Add to each jar:

  • 5 cloves of garlic
  • 1 handful of dill
  • ¼ of a large onion
  • 1 tablespoon of tarragon
  • 5-10 peppercorns
  • 1 teaspoon of red chili flakes (or more, the cooler you are the more you put in)
  • 1 ½ pounds of yellow beans divided between the jars

Equipment List:
  • Canner or large deep pot (I used my pressure canner)
  • Canning jars and lids
  • Canning tongs
  • Canning funnel

Step-By-Step:

  1. Start by sterilizing all of your equipment and the work area. Proper sterilization is an extremely important step, so be sure to read your canner’s manual.
  2. After sterilization, fill each jar with the raw ingredients.
  3. Sprinkle in the peppercorns and the chili flakes.
  4. In a pot, bring the pickling brine to a boil.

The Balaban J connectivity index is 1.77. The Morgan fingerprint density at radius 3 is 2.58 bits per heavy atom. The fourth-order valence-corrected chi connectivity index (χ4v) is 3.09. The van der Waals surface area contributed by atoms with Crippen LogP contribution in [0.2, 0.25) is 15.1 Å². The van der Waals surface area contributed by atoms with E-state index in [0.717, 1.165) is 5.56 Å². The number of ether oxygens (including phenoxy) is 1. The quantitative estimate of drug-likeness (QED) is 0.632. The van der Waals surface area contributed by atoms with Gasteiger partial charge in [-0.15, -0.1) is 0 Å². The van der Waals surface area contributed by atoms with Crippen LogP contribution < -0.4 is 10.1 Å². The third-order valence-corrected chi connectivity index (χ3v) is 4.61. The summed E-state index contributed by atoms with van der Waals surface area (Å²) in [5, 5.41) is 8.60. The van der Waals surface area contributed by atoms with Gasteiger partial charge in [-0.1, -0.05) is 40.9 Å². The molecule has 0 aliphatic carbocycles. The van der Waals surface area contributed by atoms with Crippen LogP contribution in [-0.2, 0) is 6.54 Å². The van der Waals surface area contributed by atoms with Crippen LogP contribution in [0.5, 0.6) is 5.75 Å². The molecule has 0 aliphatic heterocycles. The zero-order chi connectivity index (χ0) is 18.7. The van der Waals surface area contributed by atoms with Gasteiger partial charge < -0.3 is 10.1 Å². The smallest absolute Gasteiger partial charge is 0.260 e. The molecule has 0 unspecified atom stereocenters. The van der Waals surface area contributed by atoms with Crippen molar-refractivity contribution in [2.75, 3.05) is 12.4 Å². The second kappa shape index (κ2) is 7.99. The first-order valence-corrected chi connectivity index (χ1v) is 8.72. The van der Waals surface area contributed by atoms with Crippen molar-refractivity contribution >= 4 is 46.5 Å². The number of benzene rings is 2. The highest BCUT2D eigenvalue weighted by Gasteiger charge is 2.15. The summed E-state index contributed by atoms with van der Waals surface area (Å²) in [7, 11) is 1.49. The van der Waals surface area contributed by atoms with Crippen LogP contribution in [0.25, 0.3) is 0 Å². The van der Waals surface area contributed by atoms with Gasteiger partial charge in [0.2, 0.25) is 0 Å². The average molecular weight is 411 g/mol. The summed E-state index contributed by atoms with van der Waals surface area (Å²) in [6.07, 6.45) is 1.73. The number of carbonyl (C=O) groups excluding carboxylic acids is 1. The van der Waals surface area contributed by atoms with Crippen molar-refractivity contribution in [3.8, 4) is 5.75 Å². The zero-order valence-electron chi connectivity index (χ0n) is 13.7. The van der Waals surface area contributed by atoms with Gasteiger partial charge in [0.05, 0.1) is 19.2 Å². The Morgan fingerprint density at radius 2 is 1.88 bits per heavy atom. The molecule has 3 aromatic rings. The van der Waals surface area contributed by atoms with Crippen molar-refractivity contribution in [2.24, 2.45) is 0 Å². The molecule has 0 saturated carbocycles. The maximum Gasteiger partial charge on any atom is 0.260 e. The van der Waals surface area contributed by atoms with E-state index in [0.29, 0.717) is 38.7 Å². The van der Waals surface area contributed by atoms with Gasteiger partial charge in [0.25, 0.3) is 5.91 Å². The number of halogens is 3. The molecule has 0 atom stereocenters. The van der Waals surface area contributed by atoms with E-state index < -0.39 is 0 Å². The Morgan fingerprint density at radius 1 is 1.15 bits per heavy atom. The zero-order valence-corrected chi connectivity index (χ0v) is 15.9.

5. Use the canning funnel to fill each jar with pickling brine, leaving a 1 inch space at the top.
  6. Place a lid and ring on each jar and lower them into the canner.
  7. Using cold water fill the canner so there is 1 inch of water above the tops of the jars, then remove the jars.
  8. Bring the water in the canner to a simmer.
  9. Lower the filled jars back into the canner.
  10. Following your canner’s manual, process for the appropriate time (in my case 10 minutes).
  11. At the end of the processing time, remove the jars from the canner using canning tongs.
  12. Once cool, check that each of the jars is fully sealed but pressing on the tops of the lids. If you can feel give or hear clicking, the jar did not seal. You can reprocess the unsealed jar or keep it in the refrigerator.
  13. Let the jars sit for 3 weeks for proper pickling to occur.
  14. Sealed jars can be stored in a cool dark space for 6 months to 1 year. If any mold or unpleasant smells are present in or around the jars, this is an indication of food spoilage and the jars should be disposed of.

For more tips and projects visit my youtube channel:
http://www.youtube.com/user/cable24601?feature=mhee

Also check out my video on canning chicken stock
http://youtu.be/un7cp0g8FYQ